Determinants of Corporate Governance Disclosure Practices of Islamic Banks
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The Islamic community has an expectation that Islamic banks place utmost importance on corporate governance (CG), due to the additional risks embedded in Islamic financial instruments. However, recently, Islamic banks have been exposed to CG failures similar to conventional banks. Therefore, a higher standard of CG is now expected from Islamic banks to increase stakeholders’ confidence in their financial system. The central proposition of this study is that the difference in the capital structure of Islamic banks as compared to conventional banks and the need to comply with Shari’ah lead to different CG settings in Islamic banks such as Shari’ah governance and risk management systems. Solomon and Solomon (2004) argue that corporate disclosure transparency is an important component of a good CG system. Therefore, the aim of this thesis is to investigate factors determining CG disclosure transparency unique to the Islamic banking context. In analysing the CG disclosures of Islamic banks, the SSB Report is also examined. It is argued that specific characteristics of Islamic banks (the characteristics of the SSB and the mudarabah (profit-sharing investment account) influence the extent of CG disclosure of Islamic banks. Apart from the above-mentioned characteristics, this thesis also explores the association between CG disclosures and CG characteristics of Islamic banks and firm size. In order to mitigate the country-bias effect on the sample, the impact of the legal system and the level of political and civil repression on the CG disclosures of Islamic banks are also investigated. Subsequently, the determinants of the extent of disclosure in the SSB Report are also examined.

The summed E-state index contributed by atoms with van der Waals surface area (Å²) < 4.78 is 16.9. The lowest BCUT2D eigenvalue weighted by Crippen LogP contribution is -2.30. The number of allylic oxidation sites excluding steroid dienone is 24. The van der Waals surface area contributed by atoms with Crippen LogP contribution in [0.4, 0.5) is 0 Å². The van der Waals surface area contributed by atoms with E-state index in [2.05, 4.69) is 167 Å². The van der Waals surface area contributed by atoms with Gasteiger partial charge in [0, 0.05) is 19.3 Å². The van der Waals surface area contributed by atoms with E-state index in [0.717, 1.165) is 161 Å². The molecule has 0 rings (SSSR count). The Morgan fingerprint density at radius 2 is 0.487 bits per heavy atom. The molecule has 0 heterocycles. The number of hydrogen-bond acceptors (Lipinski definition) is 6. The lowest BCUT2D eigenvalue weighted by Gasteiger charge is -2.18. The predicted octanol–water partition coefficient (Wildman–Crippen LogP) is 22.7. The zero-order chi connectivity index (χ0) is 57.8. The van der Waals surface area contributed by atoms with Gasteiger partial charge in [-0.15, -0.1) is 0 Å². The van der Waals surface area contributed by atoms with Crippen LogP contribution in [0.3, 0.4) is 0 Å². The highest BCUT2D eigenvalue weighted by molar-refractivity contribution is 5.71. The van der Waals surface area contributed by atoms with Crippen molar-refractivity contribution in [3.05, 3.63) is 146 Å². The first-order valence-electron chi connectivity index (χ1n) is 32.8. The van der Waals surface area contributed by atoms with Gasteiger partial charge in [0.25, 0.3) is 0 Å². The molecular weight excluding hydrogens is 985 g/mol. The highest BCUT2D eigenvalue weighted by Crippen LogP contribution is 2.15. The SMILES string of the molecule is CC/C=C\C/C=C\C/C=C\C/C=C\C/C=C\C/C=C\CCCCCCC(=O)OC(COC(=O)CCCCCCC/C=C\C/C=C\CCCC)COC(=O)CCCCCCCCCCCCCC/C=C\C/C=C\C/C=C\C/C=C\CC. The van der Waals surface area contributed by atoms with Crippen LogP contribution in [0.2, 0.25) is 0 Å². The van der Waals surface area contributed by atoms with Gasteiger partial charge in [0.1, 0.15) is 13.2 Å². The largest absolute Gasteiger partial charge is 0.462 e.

Thesis (PhD Doctorate)
Doctor of Philosophy (PhD)
Griffith Business School
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Shari’ah governance and risk management systems